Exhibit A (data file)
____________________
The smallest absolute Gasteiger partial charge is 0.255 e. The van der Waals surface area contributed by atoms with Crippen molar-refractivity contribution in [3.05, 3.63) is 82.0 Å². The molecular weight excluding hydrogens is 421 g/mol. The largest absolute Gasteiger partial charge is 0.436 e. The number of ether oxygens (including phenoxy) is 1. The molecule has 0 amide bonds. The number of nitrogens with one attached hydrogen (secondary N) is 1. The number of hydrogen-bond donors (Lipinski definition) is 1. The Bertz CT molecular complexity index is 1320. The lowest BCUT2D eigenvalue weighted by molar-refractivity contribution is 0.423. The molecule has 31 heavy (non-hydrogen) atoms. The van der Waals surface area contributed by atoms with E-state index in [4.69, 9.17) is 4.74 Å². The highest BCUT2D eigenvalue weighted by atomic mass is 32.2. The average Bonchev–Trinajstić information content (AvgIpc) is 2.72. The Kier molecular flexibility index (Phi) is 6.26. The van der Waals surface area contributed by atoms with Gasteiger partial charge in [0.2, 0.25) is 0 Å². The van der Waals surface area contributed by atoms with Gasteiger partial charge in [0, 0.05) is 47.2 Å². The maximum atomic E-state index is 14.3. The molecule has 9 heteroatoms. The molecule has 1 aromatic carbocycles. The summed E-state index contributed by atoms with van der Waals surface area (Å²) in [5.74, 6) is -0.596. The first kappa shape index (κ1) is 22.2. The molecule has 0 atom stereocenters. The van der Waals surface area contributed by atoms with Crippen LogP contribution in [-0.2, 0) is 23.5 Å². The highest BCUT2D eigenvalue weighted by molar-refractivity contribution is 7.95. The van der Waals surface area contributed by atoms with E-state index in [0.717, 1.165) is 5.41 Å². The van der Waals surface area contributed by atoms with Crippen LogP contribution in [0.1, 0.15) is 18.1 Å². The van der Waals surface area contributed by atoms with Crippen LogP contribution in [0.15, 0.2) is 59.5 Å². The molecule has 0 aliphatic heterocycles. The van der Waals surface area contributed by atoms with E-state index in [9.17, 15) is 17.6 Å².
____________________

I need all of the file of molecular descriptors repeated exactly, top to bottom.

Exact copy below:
The smallest absolute Gasteiger partial charge is 0.255 e. The van der Waals surface area contributed by atoms with Crippen molar-refractivity contribution in [3.05, 3.63) is 82.0 Å². The molecular weight excluding hydrogens is 421 g/mol. The largest absolute Gasteiger partial charge is 0.436 e. The number of ether oxygens (including phenoxy) is 1. The molecule has 0 amide bonds. The number of nitrogens with one attached hydrogen (secondary N) is 1. The number of hydrogen-bond donors (Lipinski definition) is 1. The Bertz CT molecular complexity index is 1320. The lowest BCUT2D eigenvalue weighted by molar-refractivity contribution is 0.423. The molecule has 31 heavy (non-hydrogen) atoms. The van der Waals surface area contributed by atoms with E-state index in [4.69, 9.17) is 4.74 Å². The highest BCUT2D eigenvalue weighted by atomic mass is 32.2. The average Bonchev–Trinajstić information content (AvgIpc) is 2.72. The Kier molecular flexibility index (Phi) is 6.26. The van der Waals surface area contributed by atoms with Gasteiger partial charge in [0.2, 0.25) is 0 Å². The van der Waals surface area contributed by atoms with Gasteiger partial charge in [0, 0.05) is 47.2 Å². The maximum atomic E-state index is 14.3. The molecule has 9 heteroatoms. The molecule has 1 aromatic carbocycles. The summed E-state index contributed by atoms with van der Waals surface area (Å²) in [5.74, 6) is -0.596. The first kappa shape index (κ1) is 22.2. The molecule has 0 atom stereocenters. The van der Waals surface area contributed by atoms with Crippen LogP contribution in [-0.2, 0) is 23.5 Å². The highest BCUT2D eigenvalue weighted by molar-refractivity contribution is 7.95. The van der Waals surface area contributed by atoms with E-state index in [0.717, 1.165) is 5.41 Å². The van der Waals surface area contributed by atoms with Crippen LogP contribution in [0.1, 0.15) is 18.1 Å². The van der Waals surface area contributed by atoms with Crippen LogP contribution in [0.15, 0.2) is 59.5 Å². The molecule has 0 aliphatic heterocycles. The van der Waals surface area contributed by atoms with E-state index in [9.17, 15) is 17.6 Å².